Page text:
If you’re a pro photographer working within the Canon system, chances are that the EOS 5D Mark III is part of your kit. Since its release in 2012, the Mark III has proved itself to be as solid of a workhorse as it predecessors. But four years is a long time in technology, so it’s not a huge surprise that Canon has decided to update the body.

The new iteration, unsurprisingly dubbed the EOS 5D Mark IV, ups the sensor resolution from 22MP all the way to 30MP, adds Dual Pixel AF for Live View shooting, which is a big plus for working photographers as it delivers smooth, camcorder-like autofocus when shooting video. That goes hand-in-hand with the camera’s updated video capabilities, which include 4K DCI capture at 30fps and 1080p at up to 60fps. Clean recording is available for 1080p video over HDMI, but not for 4K.

Another advantage of the Dual Pixel AF design is a new capture mode, Dual Pixel Raw. Canon promises that shooting in this mode will allow photographers to make minute adjustments to plane of sharpness after an image has been captured. At press time just how those adjustments can be made, and how much extra control they’ll give you, is unclear. But rest assured we’ll give it a close look when the 5D Mark IV comes in for review.

Canon EOS 5D Mark IV

There aren’t a lot of cosmetic changes. The remote control connector has been moved to the front of the camera to make way for the larger micro USB 3.0 connector on the side panel, where the Mark IV still offers headphone, microphone, HDMI, and PC sync connections. Rear controls are identical to the Mark III, save for the addition of a small button that can be used to quickly switch through the available focus areas, similar to the lever used on the 7D Mark II.

The mirror mechanism has been refined to reduce vibration, a requirement to get the most out of the 30MP image sensor. Despite the increase in resolution, the sensor can bet set from ISO 100 through ISO 32000 in its native range, with ISO 50 and settings up to ISO 102400 available in extended mode.

And, to take full advantage of the improved video autofocus system, the rear LCD now supports touch input. Weather-sealing has been improved to be as robust as that of the 7D Mark II, which means that you can comfortably use the 5D Mark IV in the harshest environments.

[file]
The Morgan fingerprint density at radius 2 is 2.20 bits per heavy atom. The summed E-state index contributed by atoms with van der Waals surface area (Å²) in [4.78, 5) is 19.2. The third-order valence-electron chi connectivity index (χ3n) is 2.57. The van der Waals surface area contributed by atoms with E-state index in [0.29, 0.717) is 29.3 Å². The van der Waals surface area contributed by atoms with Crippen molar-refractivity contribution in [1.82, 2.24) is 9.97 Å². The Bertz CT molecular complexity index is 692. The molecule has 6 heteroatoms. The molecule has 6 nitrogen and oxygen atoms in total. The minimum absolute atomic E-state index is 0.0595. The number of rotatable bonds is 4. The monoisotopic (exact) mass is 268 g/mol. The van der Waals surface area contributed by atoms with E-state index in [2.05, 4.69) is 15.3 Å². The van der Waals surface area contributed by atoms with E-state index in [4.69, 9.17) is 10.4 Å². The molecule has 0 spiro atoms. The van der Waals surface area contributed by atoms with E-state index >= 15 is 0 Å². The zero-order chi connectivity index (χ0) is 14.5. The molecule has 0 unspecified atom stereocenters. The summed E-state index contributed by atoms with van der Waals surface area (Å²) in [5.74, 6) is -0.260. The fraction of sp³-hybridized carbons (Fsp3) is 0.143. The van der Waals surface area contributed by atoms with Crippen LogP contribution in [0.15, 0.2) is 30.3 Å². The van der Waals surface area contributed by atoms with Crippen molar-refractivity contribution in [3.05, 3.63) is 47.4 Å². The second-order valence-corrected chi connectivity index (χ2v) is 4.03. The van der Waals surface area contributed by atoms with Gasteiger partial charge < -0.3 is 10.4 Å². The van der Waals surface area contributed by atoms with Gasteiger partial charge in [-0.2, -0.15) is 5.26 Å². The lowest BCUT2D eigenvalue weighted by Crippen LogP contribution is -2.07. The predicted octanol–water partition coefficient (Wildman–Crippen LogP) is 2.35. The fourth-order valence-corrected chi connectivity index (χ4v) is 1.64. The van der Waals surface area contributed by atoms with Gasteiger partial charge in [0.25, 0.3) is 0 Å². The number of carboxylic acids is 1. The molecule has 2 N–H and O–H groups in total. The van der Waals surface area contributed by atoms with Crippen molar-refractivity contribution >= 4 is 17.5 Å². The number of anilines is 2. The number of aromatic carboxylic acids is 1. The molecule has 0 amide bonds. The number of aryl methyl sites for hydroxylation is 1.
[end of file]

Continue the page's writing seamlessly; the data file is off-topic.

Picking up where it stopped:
Canon EOS 5D Mark IV

When shooting using the optical viewfinder, you’ll take advantage of an improved 61-point autofocus system. It covers a slightly larger area of the frame than the Mark III and all of the focus points are active when using lenses (or lens and teleconverter combinations) as slow as f/8. The metering system uses a 150,000-pixel RGB+IR sensor to ensure exposures are precise and to help the camera better track objects and lock focus on faces.

Continuous focus can track subjects while maintaining a 7fps capture rate. Dual memory card slots—one for CompactFlash and one for SD—are available. To get the best performance you’ll want to use UDMA 7 CF memory. You can capture up to 21 Raw images in a burst with this type of memory, compared with 19 shots when using UHS-I SD memory.

Canon EOS 5D Mark IV

Wi-Fi, with support for NFC, is now built-in. You can transfer images to a smarpthone or tablet without having to add an Eyefi card. That’s sure to make photographers with a social media following happy, as it makes it easier to share images with followers while on location. Travel photogs will also appreciate an in-camera GPS, which automatically adds location data to photos, and ensures that the internal clock is set correctly, even when hopping across time zones.

In addition to the 5D Mark IV, Canon is also releasing a pair of new lenses and a unique Wi-Fi adapter. The lenses are both updates to existing zooms. The EF 24-105mm f/4L IS II USM ($1,099) promises better image quality and stabilization than the older EF 24-105mm f/4L IS USM.

Canon EF 16-35mm f/2.8L II USM

It’s joined by the EF 16-35mm f/2.8L III USM ($2,199), an update to the EF 16-35mm f/2.8L II USM and also promises improved image quality, especially toward the edges of the frame.

Owners of the 7D Mark II, 5D S, and 5DS R who want to add Wi-Fi connectivity should take a look at the Wi-Fi Adapter W-E1. It looks exactly like an SD card, but it’s not a memory card. The small Wi-Fi adapter slides into your camera’s SD slot to add wireless connectivity. You’ll need to use CF memory when using this accessory, of course. Pricing and availability are not yet set.

Canon Wi-Fi Adapter W-E1

The EOS 5D Mark IV is priced at $3,499 as a body only and will go on sale in September. It will also be available in a kit with the EF 24-70mm f/4L for $4,399 or with the new EF 24-105mm f/4L IS II USM for $4,599. The 24-70mm kit will go on sale in September, with the 24-105mm bundle following in late October—which is also when the 24-105mm and the new 16-35mm will go on sale.